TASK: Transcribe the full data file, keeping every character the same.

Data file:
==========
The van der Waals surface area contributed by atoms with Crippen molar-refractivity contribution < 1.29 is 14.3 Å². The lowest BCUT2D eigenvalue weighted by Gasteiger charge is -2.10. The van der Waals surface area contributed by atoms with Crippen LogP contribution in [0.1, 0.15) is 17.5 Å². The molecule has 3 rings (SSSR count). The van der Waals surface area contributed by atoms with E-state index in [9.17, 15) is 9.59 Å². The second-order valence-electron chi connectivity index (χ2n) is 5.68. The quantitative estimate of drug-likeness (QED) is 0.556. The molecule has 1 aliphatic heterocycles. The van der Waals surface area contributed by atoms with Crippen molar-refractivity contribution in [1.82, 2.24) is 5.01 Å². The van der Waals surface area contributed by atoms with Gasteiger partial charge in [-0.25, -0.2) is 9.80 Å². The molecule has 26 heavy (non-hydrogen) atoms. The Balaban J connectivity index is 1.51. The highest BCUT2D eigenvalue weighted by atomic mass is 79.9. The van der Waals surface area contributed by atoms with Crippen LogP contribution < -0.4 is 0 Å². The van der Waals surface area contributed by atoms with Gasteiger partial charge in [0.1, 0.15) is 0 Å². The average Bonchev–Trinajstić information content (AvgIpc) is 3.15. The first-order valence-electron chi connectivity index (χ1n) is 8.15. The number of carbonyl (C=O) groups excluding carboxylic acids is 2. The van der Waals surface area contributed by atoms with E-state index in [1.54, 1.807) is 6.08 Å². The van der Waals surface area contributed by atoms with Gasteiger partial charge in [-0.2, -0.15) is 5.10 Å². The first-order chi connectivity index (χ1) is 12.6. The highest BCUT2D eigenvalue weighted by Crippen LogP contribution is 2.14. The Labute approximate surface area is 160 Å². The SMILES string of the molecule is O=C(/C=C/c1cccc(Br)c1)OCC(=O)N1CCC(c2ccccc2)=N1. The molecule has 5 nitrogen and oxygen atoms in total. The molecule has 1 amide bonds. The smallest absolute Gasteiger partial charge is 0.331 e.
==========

The van der Waals surface area contributed by atoms with Crippen molar-refractivity contribution < 1.29 is 14.3 Å². The lowest BCUT2D eigenvalue weighted by Gasteiger charge is -2.10. The van der Waals surface area contributed by atoms with Crippen LogP contribution in [0.1, 0.15) is 17.5 Å². The molecule has 3 rings (SSSR count). The van der Waals surface area contributed by atoms with E-state index in [9.17, 15) is 9.59 Å². The second-order valence-electron chi connectivity index (χ2n) is 5.68. The quantitative estimate of drug-likeness (QED) is 0.556. The molecule has 1 aliphatic heterocycles. The van der Waals surface area contributed by atoms with Crippen molar-refractivity contribution in [1.82, 2.24) is 5.01 Å². The van der Waals surface area contributed by atoms with Gasteiger partial charge in [-0.25, -0.2) is 9.80 Å². The molecule has 26 heavy (non-hydrogen) atoms. The Balaban J connectivity index is 1.51. The highest BCUT2D eigenvalue weighted by atomic mass is 79.9. The van der Waals surface area contributed by atoms with Crippen LogP contribution < -0.4 is 0 Å². The van der Waals surface area contributed by atoms with Gasteiger partial charge in [0.1, 0.15) is 0 Å². The average Bonchev–Trinajstić information content (AvgIpc) is 3.15. The first-order valence-electron chi connectivity index (χ1n) is 8.15. The number of carbonyl (C=O) groups excluding carboxylic acids is 2. The van der Waals surface area contributed by atoms with E-state index in [1.54, 1.807) is 6.08 Å². The van der Waals surface area contributed by atoms with Gasteiger partial charge in [-0.2, -0.15) is 5.10 Å². The first-order chi connectivity index (χ1) is 12.6. The highest BCUT2D eigenvalue weighted by Crippen LogP contribution is 2.14. The Labute approximate surface area is 160 Å². The SMILES string of the molecule is O=C(/C=C/c1cccc(Br)c1)OCC(=O)N1CCC(c2ccccc2)=N1. The molecule has 5 nitrogen and oxygen atoms in total. The molecule has 1 amide bonds. The smallest absolute Gasteiger partial charge is 0.331 e.